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Candid Camera was originally created in the USA by Allen Funt and translated to the UK during the 60s.
The basic premise of the show was simple and oft-imitated (albeit in an inferior way . . . did someone mention Jeremy Beadle?) – Lead unsuspecting members of the public through humorous and usually humiliating situations and film them with hidden cameras.
The puzzled participants were finally let in on the joke when they were told “Smile . . . you’re on Candid Camera!”
Funt’s unique idea, catching people “in the act of being themselves,” began on radio as Candid Microphone in 1947. The following year the programme moved to television.
The very first TV version of Candid Camera featured Allen Funt as a waiter in a restaurant who served only one dish, Liver. Not as memorable as the talking letterbox or the motor-less car but cute.
He was frequently joined by guest hosts such as Arthur Godfrey, Durward Kirby and Bess Meyerson.
A syndicated version of the programme containing old and new material aired from 1974 to1978 and aided by his son Peter, Funt continued to create special theme episodes (EG: Smile, You’re on Vacation, Candid Camera goes to the Doctor, etc.) for CBS until 1990 when The New Candid Camera, advised by Funt and hosted by Dom DeLuise went into syndication.
Low ratings finally prevented King Productions from renewing the show for the 1992-93 season.
In 1968, Funt also produced his first feature-length movie, the hidden-camera study of sexuality, What Do You Say to a Naked Lady?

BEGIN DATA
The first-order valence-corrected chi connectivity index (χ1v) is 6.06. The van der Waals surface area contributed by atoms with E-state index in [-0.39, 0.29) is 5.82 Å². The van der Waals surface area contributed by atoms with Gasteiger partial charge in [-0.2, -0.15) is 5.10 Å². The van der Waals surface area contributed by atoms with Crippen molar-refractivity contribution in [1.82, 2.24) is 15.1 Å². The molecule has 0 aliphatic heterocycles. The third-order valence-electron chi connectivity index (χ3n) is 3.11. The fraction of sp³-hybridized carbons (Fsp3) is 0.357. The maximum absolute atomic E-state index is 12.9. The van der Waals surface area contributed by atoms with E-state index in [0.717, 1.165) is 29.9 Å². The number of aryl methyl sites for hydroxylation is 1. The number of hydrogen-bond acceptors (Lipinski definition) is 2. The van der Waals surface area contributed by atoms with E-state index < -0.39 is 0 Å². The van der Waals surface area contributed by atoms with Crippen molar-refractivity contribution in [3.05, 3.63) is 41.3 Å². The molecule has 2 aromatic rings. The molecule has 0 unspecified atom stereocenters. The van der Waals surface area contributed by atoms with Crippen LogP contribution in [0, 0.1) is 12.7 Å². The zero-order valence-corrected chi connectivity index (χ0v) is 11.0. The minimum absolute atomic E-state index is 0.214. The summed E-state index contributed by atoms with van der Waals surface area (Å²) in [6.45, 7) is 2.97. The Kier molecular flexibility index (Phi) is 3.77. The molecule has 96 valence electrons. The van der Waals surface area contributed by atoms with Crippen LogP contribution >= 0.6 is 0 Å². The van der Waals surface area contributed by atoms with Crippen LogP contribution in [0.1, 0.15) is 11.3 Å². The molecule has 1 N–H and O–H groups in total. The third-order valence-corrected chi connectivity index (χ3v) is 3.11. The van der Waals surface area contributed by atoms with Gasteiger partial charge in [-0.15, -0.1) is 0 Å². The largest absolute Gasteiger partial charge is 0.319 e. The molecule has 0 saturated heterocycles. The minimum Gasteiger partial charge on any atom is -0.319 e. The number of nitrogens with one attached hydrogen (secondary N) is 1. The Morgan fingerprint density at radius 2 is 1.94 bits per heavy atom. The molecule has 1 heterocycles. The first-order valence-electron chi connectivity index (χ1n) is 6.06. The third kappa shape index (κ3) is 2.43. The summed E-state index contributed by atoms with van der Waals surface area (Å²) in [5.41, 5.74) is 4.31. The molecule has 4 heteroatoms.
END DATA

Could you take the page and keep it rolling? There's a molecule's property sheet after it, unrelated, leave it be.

His other credits included 40 movie shorts for Columbia, three books; Eavesdropper at Large, Candid Kids and Candidly, Allen Funt, seven albums and more than 100 sales training films for major corporations.
Candid Camera came to Britain in 1960, with pranksters like Arthur Atkins and Jonathan Routh, and with Bob Monkhouse as the first host. The show preyed on gullible Brits for seven years, setting up over 6,400 hoaxes.
It briefly returned in 1974 with Peter Dulay at the helm. Viewers sent in a thousand ideas a week, the vast majority of which were taken by the victims in good spirits. But Jonathan Routh had a couple of scrapes.
A former heavyweight boxer, Sid Richardson, gave him a black eye, adding “I think it’s a rotten programme”, and another aggrieved soul chased Routh with a crowbar.
On one occasion the show proved expensive for Bob Monkhouse when he tried selling £5 notes for £4 10s in Blackpool. “I thought nobody would buy them – they’d think the money was counterfeit. The only way I could convince Candid Camera to try the idea was by offering to use my own money. Unfortunately, I did a roaring trade. In half an hour I was sold out – and £50 out of pocket”.
Classic hoaxes on the British version of Candid Camera included running a car downhill into a garage forecourt and filming the face of the mechanic when he found there was no engine in it, and the cake factory woman who tried valiantly, but unsuccessfully, to cope when the conveyor belt was run at double and then treble speed.
The show also became a favourite for criminals, who posed as Candid Camera workers to cover up suspicious behaviour while carrying out burglaries.
Jonathan Routh and his team were looking suitably furtive one day when a police car suddenly roared up ready to arrest them; unknown to them they had been filming near a bank and had been reported by an alert citizen.
Thereafter the police demanded to be told when and where the Candid Camera team were filming their practical jokes.
One escapade that backfired badly followed Peter Dulay appearing to eat a goldfish (really a slice of carrot) from a tank in a dry-cleaners shop in front of horrified customers.
A woman telephoned to say that after watching the programme her small son had gone in the next room and eaten their goldfish.
Allen Funt died at his home in Pebble Beach on 5 September 1999 at the age of 84. He donated his entire Candid Camera film library to the psychology department of his alma mater, Cornell University, in order to share his insights into the human psyche and his work with the students.